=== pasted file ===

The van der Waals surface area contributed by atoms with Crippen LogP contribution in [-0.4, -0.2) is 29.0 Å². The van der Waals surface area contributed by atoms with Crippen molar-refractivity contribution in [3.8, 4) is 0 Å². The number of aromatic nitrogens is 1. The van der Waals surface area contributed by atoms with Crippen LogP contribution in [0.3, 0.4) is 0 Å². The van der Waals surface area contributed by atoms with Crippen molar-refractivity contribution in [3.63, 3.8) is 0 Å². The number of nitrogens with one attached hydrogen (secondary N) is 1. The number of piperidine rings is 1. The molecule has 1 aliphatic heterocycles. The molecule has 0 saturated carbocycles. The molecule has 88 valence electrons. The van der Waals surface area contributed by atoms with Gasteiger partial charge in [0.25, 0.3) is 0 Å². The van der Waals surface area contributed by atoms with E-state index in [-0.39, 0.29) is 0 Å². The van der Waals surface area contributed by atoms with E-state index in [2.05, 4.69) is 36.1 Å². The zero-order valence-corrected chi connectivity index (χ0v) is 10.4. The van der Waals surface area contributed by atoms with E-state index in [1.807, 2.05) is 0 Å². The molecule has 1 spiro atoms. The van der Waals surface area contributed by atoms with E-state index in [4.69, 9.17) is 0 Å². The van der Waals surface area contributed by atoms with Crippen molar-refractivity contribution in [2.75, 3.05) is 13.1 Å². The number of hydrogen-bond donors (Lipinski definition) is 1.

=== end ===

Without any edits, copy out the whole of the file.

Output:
The van der Waals surface area contributed by atoms with Crippen LogP contribution in [-0.4, -0.2) is 29.0 Å². The van der Waals surface area contributed by atoms with Crippen molar-refractivity contribution in [3.8, 4) is 0 Å². The number of aromatic nitrogens is 1. The van der Waals surface area contributed by atoms with Crippen LogP contribution in [0.3, 0.4) is 0 Å². The van der Waals surface area contributed by atoms with Crippen molar-refractivity contribution in [3.63, 3.8) is 0 Å². The number of nitrogens with one attached hydrogen (secondary N) is 1. The number of piperidine rings is 1. The molecule has 1 aliphatic heterocycles. The molecule has 0 saturated carbocycles. The molecule has 88 valence electrons. The van der Waals surface area contributed by atoms with Gasteiger partial charge in [0.25, 0.3) is 0 Å². The van der Waals surface area contributed by atoms with E-state index in [-0.39, 0.29) is 0 Å². The van der Waals surface area contributed by atoms with E-state index in [2.05, 4.69) is 36.1 Å². The zero-order valence-corrected chi connectivity index (χ0v) is 10.4. The van der Waals surface area contributed by atoms with E-state index in [1.807, 2.05) is 0 Å². The molecule has 1 spiro atoms. The van der Waals surface area contributed by atoms with E-state index in [4.69, 9.17) is 0 Å². The van der Waals surface area contributed by atoms with Crippen molar-refractivity contribution in [2.75, 3.05) is 13.1 Å². The number of hydrogen-bond donors (Lipinski definition) is 1.